Romantics fancy the mad artist, endowed with tortured genius and anguished visions.

The idea of the orthopedic artist, though, is a more jarring notion. “Orthopedic” conjures up images of misalignment and cumbersome braces.

Yet while the term defines an array of musculoskeletal conditions arthritis, osteoporosis, scoliosis, spina bifida, cerebral palsy, amputation, broken bones it also extends to the emotions and challenges that these conditions can arouse.

That is the notion behind “eMotion: An Exhibition of Orthopaedics in Art.” It’s sponsored by the American Academy of Orthopaedic Surgeons. Tied to its annual convention, the exhibit is a way for surgeons to talk about issues in their industry. One way to do it, explains Yerba Buena Center for the Arts executive director John Killacky, is to see it through the artistic expression, “dealing with different layers of reality behind pain.”

“I thought it was so exciting,” Killacky says. “To me, art serves a function in a society. In a bigger society it allows us to dream our dreams, it also allows us to express our nightmare and fears.”

Killacky was intrigued by the concept, first because he’s always on the lookout for new artists, and second, because he himself had spinal surgery five years ago. Although the tumor inside his spinal cord turned out to be benign, the surgery resulted in his left side permanently losing sensation and his right side without a sense of location.

“Of course (AAOS) asked me and they didn’t know this,” Killacky says. He served as a jurist, along with San Francisco Museum of Modern Art director David Ross and Cleveland Institute of Art President Emeritus Joseph McCullough. The three whittled down the more than 1,300 entries to the current display of 173 pieces, representing 143 artists orthopedic surgeons and patients from 11 countries and 33 states.

“We approached it all from the aesthetics. We didn’t want to know anything about the people’s personal histories, or what symptomology they were trying to manifest in their art,” he explains.

In the end, the jurists were pleasantly surprised by the depth, range and diversity of forms. “The work is not about their disability, it’s about their art.”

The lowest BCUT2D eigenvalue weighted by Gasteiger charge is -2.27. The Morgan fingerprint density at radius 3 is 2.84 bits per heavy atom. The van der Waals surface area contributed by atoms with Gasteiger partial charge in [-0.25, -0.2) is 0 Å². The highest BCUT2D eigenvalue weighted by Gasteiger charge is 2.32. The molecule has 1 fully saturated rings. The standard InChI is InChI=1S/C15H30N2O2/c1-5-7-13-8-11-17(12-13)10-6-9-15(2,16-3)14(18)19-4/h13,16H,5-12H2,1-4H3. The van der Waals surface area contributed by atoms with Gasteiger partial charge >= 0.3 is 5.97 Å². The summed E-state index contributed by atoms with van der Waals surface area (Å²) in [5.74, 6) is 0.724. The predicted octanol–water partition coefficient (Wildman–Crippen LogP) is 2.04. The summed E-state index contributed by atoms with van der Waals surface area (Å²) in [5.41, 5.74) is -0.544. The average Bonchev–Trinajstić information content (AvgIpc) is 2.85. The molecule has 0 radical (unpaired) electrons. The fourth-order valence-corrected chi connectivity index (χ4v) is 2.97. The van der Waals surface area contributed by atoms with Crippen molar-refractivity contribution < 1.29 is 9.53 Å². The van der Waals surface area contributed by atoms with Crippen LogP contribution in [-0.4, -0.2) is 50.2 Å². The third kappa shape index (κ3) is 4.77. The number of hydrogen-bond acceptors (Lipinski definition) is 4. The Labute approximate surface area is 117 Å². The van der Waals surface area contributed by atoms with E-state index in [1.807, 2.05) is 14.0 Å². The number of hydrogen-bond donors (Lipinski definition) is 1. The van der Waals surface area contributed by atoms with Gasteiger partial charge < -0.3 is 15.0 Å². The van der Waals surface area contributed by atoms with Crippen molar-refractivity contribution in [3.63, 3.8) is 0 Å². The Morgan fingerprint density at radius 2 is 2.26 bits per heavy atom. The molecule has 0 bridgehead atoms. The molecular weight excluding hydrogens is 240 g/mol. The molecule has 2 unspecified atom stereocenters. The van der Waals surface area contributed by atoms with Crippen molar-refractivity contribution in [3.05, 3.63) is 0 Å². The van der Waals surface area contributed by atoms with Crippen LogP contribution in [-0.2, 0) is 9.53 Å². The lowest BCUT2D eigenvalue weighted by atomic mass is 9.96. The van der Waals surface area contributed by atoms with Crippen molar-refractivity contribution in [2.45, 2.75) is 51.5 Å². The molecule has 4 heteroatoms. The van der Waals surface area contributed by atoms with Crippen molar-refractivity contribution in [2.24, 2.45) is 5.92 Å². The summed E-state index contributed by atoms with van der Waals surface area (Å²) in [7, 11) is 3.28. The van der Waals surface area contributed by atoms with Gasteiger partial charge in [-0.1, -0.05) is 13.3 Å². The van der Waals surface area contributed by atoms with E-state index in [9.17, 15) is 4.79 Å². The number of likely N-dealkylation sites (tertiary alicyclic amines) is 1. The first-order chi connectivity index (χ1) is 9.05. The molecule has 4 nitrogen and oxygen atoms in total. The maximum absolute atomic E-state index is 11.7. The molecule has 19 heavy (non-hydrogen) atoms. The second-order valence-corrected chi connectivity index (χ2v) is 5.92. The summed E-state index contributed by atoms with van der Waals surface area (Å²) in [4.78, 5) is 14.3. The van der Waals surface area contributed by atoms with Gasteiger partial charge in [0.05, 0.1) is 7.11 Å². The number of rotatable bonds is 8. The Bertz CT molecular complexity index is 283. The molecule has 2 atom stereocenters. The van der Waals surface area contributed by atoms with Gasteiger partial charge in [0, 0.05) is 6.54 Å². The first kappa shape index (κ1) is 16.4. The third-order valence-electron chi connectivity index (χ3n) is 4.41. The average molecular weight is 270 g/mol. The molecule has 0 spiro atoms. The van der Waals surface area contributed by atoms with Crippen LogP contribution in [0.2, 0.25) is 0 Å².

That professionalism relieves Berkeley photographer Ricardo Gil, one of the nine Bay Area artists represented in the exhibit. “I kind of am unsure sometimes about disability-type exhibitions,” he says. Some strive to be honest and forthright, but he adds, “I don’t like sympathy exhibitions.”

Gil, born a dwarf, submitted “Christo,” a black-and-white nude self-portrait. “Dwarfism carries with it so many orthopedic conditions,” he says. “I wore orthopedic shoes when I was a kid, I wore orthopedic braces from the waist down.”

It’s not his physical form that fits with the eMotion theme. In the photo, a metal halo atop his head is actually an orthopedic device that was twice bolted into his skull.

Gil, during a Hollywood detour on the way to art school, hurt himself in a stunt. “It was one of these terrible films in Hollywood, I can’t even remember the title,” he recounts. “It was at a house where there were all these trapezes and rigs. I was supposed to jump or be catapulted in such a way with a giant swing.”

A bad landing on the airbag also landed Gil in the hospital. After surgery, he wore the halo, “a contraption that immobilizes your neck so that healing can take place with the fusion.”

Gil recalls, “Here I am a dwarf. I’m already very noticeable in the world. People stop their cars, turn around and point me out. And now I have to walk around in a halo.”

A second surgery, this time using bone cut from his pelvis, worked. Gil kept the first halo and the bolts from the second. “Oh gosh, it was my badge.” As a Catholic and former altar boy, he especially felt a metaphorical affinity to the pains that Christ suffered. “I was struck by the experience.”

Another photographic entrant is Fred Etheridge of Albany, who picked up the hobby from his uncle. His love for outdoor landscapes hasn’t diminished with the gradual progression of Charcot Marie Tooth disease, a form of muscular dystrophy that affects the lower arms and legs.

When Etheridge graduated from college, he biked 4,000 miles across the country. The environmental law attorney used to cycle to work every day. Nowadays, his range has narrowed to 50-100 yards a time.

A telephoto lens helps to close the distance. To take the exhibited photo of a lichen-encrusted weather-beaten fence, he pulled the car to one side, set up the camera on his tripod, sat on his wooden kitchen stool and began shooting.

“Photography is still a way to get me outside, because you can’t be indoors all the time,” says Etheridge. “I just love it.” Besides, his uncle who introduced him to his pursuit had both CMT and polio.

“Photography really is problem-solving. You go through all these technical considerations. Is there enough light? What about the composition? Mobility is just another problem to solve.”

A smaller portion of the exhibit is devoted to the surgeons themselves. San Jose surgeon John Fortune has four mixed-media sculptures. Although he comes from a family of artists and musicians, the doctor claims not to have an artistic bone in his body.

“You can’t even read my writing,” he says. “My family is shocked.”

The models created from a hodgepodge of orthopedic hardware are playful, but they all pay homage to those who have inspired, taught and mentored him.

Fortune knows that orthopedics is viewed more as a science than an art. Yet, for both the doctor and the patient, reshaping the body can present artistic challenges. A complicated fracture, for instance, presents itself like a jigsaw puzzle but, he says, because people are biological and not just mechanical, “when you’re trying to piece it back together, the art is doing it without hurting the things around it.”